The importance of the medical equipment trade and the role of the WHO

Economic aspects of medical devices

Tracking and explaining the growth in health spending in all national systems has been a prominent concern in governmental, academic and industrial research in both developing and developed countries. Many studies have shown that technological changes in health care, especially medical devices are among the key drivers of growth in health expenditure growth. In Europe, 6.2% of the total health expenditure goes on procurement and maintenance of medical devices, while both the United States of America and Japan spend some 5.1% of total health expenditure on medical devices. Owing to serious gaps in knowledge, figures for the Eastern Mediterranean Region cannot be confirmed. However, crude estimates indicate that Member States spend even more.

There is a need to strike a balance between the largely supply -driven regional market and the actual needs of the health sector based on population size and health problems. The health sector and the individual citizen both need to be protected against unnecessary expenditures. To conserve the already meagre financial resources, countries need very clear evidence-based information on how to a) conduct proper needs assessment; b) assess cost-effectiveness of purchase versus hire of equipment, including donated and second-hand equipment; c) develop policies on rational procurement and use; and d) regulate purchasing decisions in both the public and private sectors. In an effort to rationalize health spending and curb health care inflation, many countries require health planners to evaluate community needs and institute a Certificate of Need review program, particularly for heavy medical technology. Although Certificate of Need programs were intended to control health care spending by limiting service expansion, many studies indicate that they have not lived up to expectations. The pursuit of rational use of medical devices requires more than government regulations and Certificate of Need programs. It requires strong collaboration between private industry and governments; solid information on impact, supply trends and use of different technologies; databases on health technology expenditures for different interventions; institutionalization of health technology assessment (HTA) for new and existing health technologies; and innovative, integrated and efficient methods of determining the appropriate technology for any health care delivery level.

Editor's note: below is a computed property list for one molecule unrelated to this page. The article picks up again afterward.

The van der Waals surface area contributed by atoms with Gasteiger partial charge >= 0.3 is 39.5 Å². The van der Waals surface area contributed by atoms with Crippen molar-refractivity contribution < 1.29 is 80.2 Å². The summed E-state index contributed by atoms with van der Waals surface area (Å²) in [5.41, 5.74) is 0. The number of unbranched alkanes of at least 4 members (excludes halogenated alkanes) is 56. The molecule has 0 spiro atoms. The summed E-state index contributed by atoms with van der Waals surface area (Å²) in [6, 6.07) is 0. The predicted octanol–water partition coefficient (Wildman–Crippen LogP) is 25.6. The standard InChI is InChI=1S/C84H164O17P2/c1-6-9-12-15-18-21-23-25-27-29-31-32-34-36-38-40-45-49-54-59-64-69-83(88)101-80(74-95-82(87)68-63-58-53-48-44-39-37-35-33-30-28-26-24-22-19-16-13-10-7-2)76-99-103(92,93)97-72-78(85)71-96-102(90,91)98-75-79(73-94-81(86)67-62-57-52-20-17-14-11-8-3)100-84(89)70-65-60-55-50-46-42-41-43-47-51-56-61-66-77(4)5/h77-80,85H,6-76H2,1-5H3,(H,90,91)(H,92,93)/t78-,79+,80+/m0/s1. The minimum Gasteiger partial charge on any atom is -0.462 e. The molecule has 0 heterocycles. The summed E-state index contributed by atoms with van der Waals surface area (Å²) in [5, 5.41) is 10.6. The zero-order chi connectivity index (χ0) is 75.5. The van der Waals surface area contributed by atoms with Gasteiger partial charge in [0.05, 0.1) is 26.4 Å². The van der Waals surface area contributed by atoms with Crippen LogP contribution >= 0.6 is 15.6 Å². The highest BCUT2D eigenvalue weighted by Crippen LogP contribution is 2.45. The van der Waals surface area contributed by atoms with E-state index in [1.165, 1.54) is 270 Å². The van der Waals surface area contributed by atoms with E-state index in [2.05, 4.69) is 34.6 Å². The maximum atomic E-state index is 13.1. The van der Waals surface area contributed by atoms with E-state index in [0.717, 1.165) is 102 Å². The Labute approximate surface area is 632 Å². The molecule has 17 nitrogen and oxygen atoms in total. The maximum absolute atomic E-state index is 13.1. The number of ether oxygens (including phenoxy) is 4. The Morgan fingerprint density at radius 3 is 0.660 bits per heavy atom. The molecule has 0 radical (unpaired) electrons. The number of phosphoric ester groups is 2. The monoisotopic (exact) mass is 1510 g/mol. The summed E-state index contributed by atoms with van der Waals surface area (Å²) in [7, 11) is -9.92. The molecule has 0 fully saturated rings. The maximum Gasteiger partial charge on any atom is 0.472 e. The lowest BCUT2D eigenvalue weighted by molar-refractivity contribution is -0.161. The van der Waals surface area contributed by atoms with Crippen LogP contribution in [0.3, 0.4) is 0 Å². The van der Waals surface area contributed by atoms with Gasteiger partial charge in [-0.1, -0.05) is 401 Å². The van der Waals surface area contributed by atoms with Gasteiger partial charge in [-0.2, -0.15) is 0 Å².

WHO role and position

 WHO working strategies